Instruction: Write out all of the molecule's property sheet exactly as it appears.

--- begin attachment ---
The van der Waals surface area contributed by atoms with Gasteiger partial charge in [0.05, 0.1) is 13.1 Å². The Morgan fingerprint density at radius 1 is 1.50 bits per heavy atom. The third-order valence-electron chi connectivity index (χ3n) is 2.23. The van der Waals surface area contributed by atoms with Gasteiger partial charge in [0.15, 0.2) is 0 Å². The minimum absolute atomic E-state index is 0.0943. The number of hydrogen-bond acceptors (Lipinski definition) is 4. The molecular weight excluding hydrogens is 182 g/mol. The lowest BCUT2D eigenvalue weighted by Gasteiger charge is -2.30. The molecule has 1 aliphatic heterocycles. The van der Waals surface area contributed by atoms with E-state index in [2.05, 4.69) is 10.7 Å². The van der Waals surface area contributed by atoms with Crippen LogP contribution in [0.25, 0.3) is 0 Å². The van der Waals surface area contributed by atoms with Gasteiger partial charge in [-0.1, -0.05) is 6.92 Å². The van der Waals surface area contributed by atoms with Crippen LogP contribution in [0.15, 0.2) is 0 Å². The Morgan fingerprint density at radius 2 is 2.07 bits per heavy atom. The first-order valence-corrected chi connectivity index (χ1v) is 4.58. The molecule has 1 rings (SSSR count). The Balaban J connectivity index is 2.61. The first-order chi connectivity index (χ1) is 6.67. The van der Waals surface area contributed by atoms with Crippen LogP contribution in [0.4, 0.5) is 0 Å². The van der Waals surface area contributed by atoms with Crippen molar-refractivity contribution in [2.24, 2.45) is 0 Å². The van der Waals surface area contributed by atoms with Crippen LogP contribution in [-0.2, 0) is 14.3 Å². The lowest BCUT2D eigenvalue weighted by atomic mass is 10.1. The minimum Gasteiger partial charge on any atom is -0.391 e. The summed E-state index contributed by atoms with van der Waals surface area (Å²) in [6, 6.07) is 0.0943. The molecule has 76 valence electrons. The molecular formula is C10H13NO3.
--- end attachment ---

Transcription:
The van der Waals surface area contributed by atoms with Gasteiger partial charge in [0.05, 0.1) is 13.1 Å². The Morgan fingerprint density at radius 1 is 1.50 bits per heavy atom. The third-order valence-electron chi connectivity index (χ3n) is 2.23. The van der Waals surface area contributed by atoms with Gasteiger partial charge in [0.15, 0.2) is 0 Å². The minimum absolute atomic E-state index is 0.0943. The number of hydrogen-bond acceptors (Lipinski definition) is 4. The molecular weight excluding hydrogens is 182 g/mol. The lowest BCUT2D eigenvalue weighted by Gasteiger charge is -2.30. The molecule has 1 aliphatic heterocycles. The van der Waals surface area contributed by atoms with E-state index in [2.05, 4.69) is 10.7 Å². The van der Waals surface area contributed by atoms with Crippen LogP contribution in [0.25, 0.3) is 0 Å². The van der Waals surface area contributed by atoms with Gasteiger partial charge in [-0.1, -0.05) is 6.92 Å². The van der Waals surface area contributed by atoms with Crippen LogP contribution in [0.15, 0.2) is 0 Å². The Morgan fingerprint density at radius 2 is 2.07 bits per heavy atom. The first-order valence-corrected chi connectivity index (χ1v) is 4.58. The molecule has 1 rings (SSSR count). The Balaban J connectivity index is 2.61. The first-order chi connectivity index (χ1) is 6.67. The van der Waals surface area contributed by atoms with Crippen LogP contribution in [0.4, 0.5) is 0 Å². The van der Waals surface area contributed by atoms with Crippen molar-refractivity contribution in [2.24, 2.45) is 0 Å². The van der Waals surface area contributed by atoms with Crippen LogP contribution in [-0.2, 0) is 14.3 Å². The lowest BCUT2D eigenvalue weighted by atomic mass is 10.1. The minimum Gasteiger partial charge on any atom is -0.391 e. The summed E-state index contributed by atoms with van der Waals surface area (Å²) in [6, 6.07) is 0.0943. The molecule has 76 valence electrons. The molecular formula is C10H13NO3.